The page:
Peretz et al (1998) (PDF) studied a patient who sustained sequelar lesions in both of her temporal lobes, which left her unable to recognize once-familiar melodies, discriminate between musical sequences, or sing more than a single pitch, despite being able to sing well before the damage had occurred. Her other cognitive capabilities were otherwise totally unimpaired. Now here's the weird part: she claimed to still be emotionally affected by music even though she couldn't articulate why. Subsequent study bore this out: her emotional responses to music correlated very highly with those of a fully-functional control group. After controlled experiments which you can read about in the paper, Peretz et al concluded that there was a dissasociation between structural and emotional cognition in music.

This in itself isn't really surprising, but it neatly underscores the "under the hood" nature of so much of our cognition. Subtle cues can have deep effects that we're not consciously aware of.

The second paper is by Blood and Zatorre (2001) (PDF), who found using PET scans that the "shiver down the spine" effect of pleasurable pieces of music correlated with increased activity in the emotion & arousal centers, and also the reward/motivation centers of the brain. These are much the same areas that get activated for addictive drugs, and it's plausible the association of these sensations with videos glorifying terrorist attacks can can have subtle psychological effects.

Recall that per Marc Sageman (see Razib's earlier post on Sageman's book here, and overviews of Sageman's work here and here), in the vast majority of cases he studied, social bonds arose before ideological commitment. The common pattern seems to be that young disaffected men form isolated cliques, one or more of them starts taking an interest in Islamic extremism (usually through visits to extremist mosques), and draws the rest of the group in as well. This dynamic bears a resemblance to the role of social circles in the forming of drug addictions as well.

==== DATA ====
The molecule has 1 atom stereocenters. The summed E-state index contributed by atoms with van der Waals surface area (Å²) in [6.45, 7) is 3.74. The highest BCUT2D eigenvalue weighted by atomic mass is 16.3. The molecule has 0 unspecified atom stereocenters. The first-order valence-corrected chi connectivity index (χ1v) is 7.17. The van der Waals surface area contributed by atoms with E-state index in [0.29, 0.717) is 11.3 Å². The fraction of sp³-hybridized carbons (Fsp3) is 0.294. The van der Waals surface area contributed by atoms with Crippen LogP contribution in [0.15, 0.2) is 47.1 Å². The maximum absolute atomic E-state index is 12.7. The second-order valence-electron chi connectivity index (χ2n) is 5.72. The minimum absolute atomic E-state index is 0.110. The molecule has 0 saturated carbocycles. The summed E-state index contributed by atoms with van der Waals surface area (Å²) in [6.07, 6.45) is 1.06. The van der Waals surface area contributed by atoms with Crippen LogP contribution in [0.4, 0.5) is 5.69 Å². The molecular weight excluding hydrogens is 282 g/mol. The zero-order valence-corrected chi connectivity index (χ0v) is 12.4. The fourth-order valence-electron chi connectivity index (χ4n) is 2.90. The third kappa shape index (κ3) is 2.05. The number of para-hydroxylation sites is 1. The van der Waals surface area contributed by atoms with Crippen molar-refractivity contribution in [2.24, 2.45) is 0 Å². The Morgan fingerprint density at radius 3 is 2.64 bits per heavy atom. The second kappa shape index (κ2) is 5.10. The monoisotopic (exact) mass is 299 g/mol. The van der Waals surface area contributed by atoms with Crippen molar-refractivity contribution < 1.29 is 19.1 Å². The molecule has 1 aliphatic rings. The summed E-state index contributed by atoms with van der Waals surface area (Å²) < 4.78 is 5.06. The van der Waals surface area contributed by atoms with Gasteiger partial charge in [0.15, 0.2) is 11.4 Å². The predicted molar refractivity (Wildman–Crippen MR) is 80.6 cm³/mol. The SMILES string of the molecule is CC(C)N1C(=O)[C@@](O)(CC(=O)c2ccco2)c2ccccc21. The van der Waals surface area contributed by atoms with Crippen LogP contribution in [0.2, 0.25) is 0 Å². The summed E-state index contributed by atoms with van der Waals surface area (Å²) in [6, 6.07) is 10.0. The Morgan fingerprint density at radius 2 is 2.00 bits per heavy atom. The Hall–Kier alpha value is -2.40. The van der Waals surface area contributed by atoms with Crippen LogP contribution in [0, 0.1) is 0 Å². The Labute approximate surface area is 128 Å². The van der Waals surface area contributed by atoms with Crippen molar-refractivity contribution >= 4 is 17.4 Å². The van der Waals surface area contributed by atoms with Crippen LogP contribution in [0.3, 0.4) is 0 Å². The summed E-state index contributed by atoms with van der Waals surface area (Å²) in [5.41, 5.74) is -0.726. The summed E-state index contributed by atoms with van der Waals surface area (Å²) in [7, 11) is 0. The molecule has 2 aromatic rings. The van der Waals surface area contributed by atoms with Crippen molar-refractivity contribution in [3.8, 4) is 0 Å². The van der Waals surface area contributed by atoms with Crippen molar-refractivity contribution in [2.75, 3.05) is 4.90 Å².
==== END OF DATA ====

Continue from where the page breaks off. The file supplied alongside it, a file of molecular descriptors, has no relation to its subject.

No real culminating point to all this, other than to gesture at the vague outline of what psychological role jihadi music might play in the phenomenon of Islamic terrorism.

Addendum from Razib: It seems to me that too much of the public and foreign policy discourse operates with the assumption of Rationality(Culture) = Behavior. That is, inferences based on cultural axioms are the way in which we operate. In the current conversation about Iran I am a bit disturbed at the tendency to take the rhetoric of the radical political leaders at face value, or, interpret them through our own world-views (ie., instead of positing rational inferences from the axioms, the nutsoness of a set of axioms or behaviors in the light of our own values allows us to quickly deduce that the Other is insane and inscrutable). A less gross, but nevertheless overly simple, representation might be Rationality(Mind(Culture)) = Behavior. That is, our behavior is a function of the architecture of the mind channeling culture and guided by a few basic rational principles. If you are to kill an enemy it often behooves one to invade their house and map the lay of land so you might wait in ambush. In argumentation I have found it far easier to convince individuals to take the knife and cut their own throat because their beliefs demand it rather than moving earth and sky and showing them my truth and wielding the knife myself. There is more than one leash with ties man in this world, and it is important that we manipulate all of them.